Similar new capital instruments should be developed in the UK – which enable the raising of an unlimited amount of capital; which are classed as an equity rather than a liability; which are attractive to investors, and which are consistent with co-operative values and principles.
Accompanying this, there should be statutory safeguarding of co-operative assets for the purpose they were intended – meaning a protection against demutualisation, ensuring the assets built up by a co-operative as a result of its disinterested ownership cannot be taken over by investors looking to “liberate” it for private benefit.
Co-operatives are currently often disadvantaged by a lack of understanding of co-operative business models by potential lenders – and more widely, banks are often hesitant to lend to SMEs. A new duty on banks would encourage greater lending to co-operatives, and would ensure that banks are held to account over the types of businesses they support.
Mutual methods of working for SMEs across Europe ensure that there is another avenue for attracting funding. Mutual Guarantee Societies (MGSs), which have several forms and legal underpinning, allow up to 9% of all European SMEs to work together, pay into a MGS and more easily access banking lending. Their attraction as a model is that they enable asset light SMEs, including co-operatives, who don’t have the collateral to borrow against, to work together to secure loans.
For the UK to have just one MGS – the British Business Bank – does not allow British SMEs to be as competitive and as well placed to innovate as their European counterparts. Labour should call for the Government to provide the appropriate regulatory guidance to allow MGSs to form.
The existing British Business Bank could also be strengthened to become an important lending and guaranteeing institution to underpin banks’ lending to co-operatives.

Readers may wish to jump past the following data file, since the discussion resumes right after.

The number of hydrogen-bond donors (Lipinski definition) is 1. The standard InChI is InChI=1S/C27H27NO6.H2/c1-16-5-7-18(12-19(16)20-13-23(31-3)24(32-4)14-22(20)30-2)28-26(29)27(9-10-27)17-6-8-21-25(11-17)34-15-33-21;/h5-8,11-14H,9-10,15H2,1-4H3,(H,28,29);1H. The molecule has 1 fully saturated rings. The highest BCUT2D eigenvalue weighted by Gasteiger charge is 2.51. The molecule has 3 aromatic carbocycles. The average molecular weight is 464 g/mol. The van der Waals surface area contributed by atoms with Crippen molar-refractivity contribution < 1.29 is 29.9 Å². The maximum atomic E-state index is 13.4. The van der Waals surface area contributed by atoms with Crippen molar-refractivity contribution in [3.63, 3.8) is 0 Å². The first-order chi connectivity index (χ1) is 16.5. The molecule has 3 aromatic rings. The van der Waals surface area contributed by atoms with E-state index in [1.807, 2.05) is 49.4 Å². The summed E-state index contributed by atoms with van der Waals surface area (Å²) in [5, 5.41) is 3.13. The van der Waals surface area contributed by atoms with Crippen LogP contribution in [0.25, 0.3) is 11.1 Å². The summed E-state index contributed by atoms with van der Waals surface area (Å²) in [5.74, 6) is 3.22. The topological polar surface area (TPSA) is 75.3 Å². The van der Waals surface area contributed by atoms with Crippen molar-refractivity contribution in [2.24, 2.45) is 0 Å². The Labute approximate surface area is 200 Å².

A study by the Co-operative College in 2016 found that “where co-operative support and development bodies are well funded… significant innovation in terms of resourcing co-operative projects and new initiatives is evident”[v]
The Government should make funding available for co-operative development in the forms of grants and low interest loans accessible by new co-operative start-ups and existing co-operatives needing to recover and/or expand, as well as operational funding for the co-operative development agency and regional agencies.
The funding should step up annually so that the agencies in each region are able to grow capacity and demand, building on successes and developing enduring partnerships with local government. Regional co-operative development agencies and a partnership approach with local government and other local and regional bodies will help to ensure funding is delivered in a locally-relevant way, reflective of the unique experiences and economic challenges in every area.
Community shares are an excellent way to raise the capital needed to install community solar panels or take over a local football club. Many of these have successfully taken place in some of the UK’s most deprived communities, from Brixton to Blackpool.
However there exists a risk that in the lower income communities who would benefit most from co-operative and community-owned projects are least likely to have sufficient disposable income to be able to invest in them.
For schemes financed through community share offers, projects which align with regional or national co-operative economic development priorities can apply for matched equity investments. This would be targeted at lower income communities and regions which have been hardest hit by Covid-19 and the lockdown, where share offers are more likely to struggle to raise enough to finance a community owned project alone.
[i] ‘The Co-op Economy 202 0’, Co-ops UK (June 2020) https://www.uk.coop/economy/2020
[ii] ‘Taux de survie des coopératives au Québec’, Ministère du Développement économique, de l’Innovation et de l’Exportation du Québec (2008) http://numerique.banq.qc.ca/patrimoine/details/52327/1906651
[iii] ‘Workers buy-out: 30 years creating wealth in Italy’, CECOP (9 July 2015) https://www.cecop.coop/works/workers-buy-out-30-years-creating-wealth-in-italy
[iv] ‘The Co-op Economy 2020’, Co-ops UK (June 2020) https://www.uk.coop/economy/2020
[v] Cilla Ross, ‘Global Examples of Support for Co-operative Development: report on findings’, the Co-operative College (May 2016) https://www.uk.coop/sites/default/files/uploads/attachments/international_co-op_development_final.pdf